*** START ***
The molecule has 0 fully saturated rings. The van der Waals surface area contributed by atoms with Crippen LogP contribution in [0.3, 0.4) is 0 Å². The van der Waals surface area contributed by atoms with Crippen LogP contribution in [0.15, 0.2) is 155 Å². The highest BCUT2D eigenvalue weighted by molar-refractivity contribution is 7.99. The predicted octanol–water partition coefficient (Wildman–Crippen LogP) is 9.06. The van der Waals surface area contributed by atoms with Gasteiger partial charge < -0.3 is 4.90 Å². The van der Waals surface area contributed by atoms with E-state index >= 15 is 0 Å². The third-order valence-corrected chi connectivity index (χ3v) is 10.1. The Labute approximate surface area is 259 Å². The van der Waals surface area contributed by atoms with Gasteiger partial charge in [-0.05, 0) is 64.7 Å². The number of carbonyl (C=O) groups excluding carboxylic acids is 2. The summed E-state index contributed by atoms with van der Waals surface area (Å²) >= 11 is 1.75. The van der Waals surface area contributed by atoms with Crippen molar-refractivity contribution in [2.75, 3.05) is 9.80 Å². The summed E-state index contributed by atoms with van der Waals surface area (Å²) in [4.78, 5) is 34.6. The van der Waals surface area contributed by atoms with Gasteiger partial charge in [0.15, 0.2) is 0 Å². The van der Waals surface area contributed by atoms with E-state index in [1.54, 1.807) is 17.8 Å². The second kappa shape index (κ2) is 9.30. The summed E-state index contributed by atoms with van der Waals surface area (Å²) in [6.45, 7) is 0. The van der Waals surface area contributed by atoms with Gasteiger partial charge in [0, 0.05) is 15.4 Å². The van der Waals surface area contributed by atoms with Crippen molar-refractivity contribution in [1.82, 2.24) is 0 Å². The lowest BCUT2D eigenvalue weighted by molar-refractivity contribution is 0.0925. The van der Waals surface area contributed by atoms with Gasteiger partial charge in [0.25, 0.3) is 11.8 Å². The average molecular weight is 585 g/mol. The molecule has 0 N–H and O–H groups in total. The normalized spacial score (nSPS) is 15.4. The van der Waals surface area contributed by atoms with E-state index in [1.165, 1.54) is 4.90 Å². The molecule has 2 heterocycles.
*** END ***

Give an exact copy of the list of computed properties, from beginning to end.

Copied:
The molecule has 0 fully saturated rings. The van der Waals surface area contributed by atoms with Crippen LogP contribution in [0.3, 0.4) is 0 Å². The van der Waals surface area contributed by atoms with Crippen LogP contribution in [0.15, 0.2) is 155 Å². The highest BCUT2D eigenvalue weighted by molar-refractivity contribution is 7.99. The predicted octanol–water partition coefficient (Wildman–Crippen LogP) is 9.06. The van der Waals surface area contributed by atoms with Gasteiger partial charge < -0.3 is 4.90 Å². The van der Waals surface area contributed by atoms with E-state index >= 15 is 0 Å². The third-order valence-corrected chi connectivity index (χ3v) is 10.1. The Labute approximate surface area is 259 Å². The van der Waals surface area contributed by atoms with Gasteiger partial charge in [-0.05, 0) is 64.7 Å². The number of carbonyl (C=O) groups excluding carboxylic acids is 2. The summed E-state index contributed by atoms with van der Waals surface area (Å²) >= 11 is 1.75. The van der Waals surface area contributed by atoms with Crippen molar-refractivity contribution in [2.75, 3.05) is 9.80 Å². The summed E-state index contributed by atoms with van der Waals surface area (Å²) in [4.78, 5) is 34.6. The van der Waals surface area contributed by atoms with Gasteiger partial charge in [0.15, 0.2) is 0 Å². The van der Waals surface area contributed by atoms with E-state index in [1.54, 1.807) is 17.8 Å². The second kappa shape index (κ2) is 9.30. The summed E-state index contributed by atoms with van der Waals surface area (Å²) in [6.45, 7) is 0. The van der Waals surface area contributed by atoms with Gasteiger partial charge in [0, 0.05) is 15.4 Å². The van der Waals surface area contributed by atoms with Crippen molar-refractivity contribution in [1.82, 2.24) is 0 Å². The lowest BCUT2D eigenvalue weighted by molar-refractivity contribution is 0.0925. The van der Waals surface area contributed by atoms with Gasteiger partial charge in [0.25, 0.3) is 11.8 Å². The average molecular weight is 585 g/mol. The molecule has 0 N–H and O–H groups in total. The normalized spacial score (nSPS) is 15.4. The van der Waals surface area contributed by atoms with E-state index in [1.165, 1.54) is 4.90 Å². The molecule has 2 heterocycles.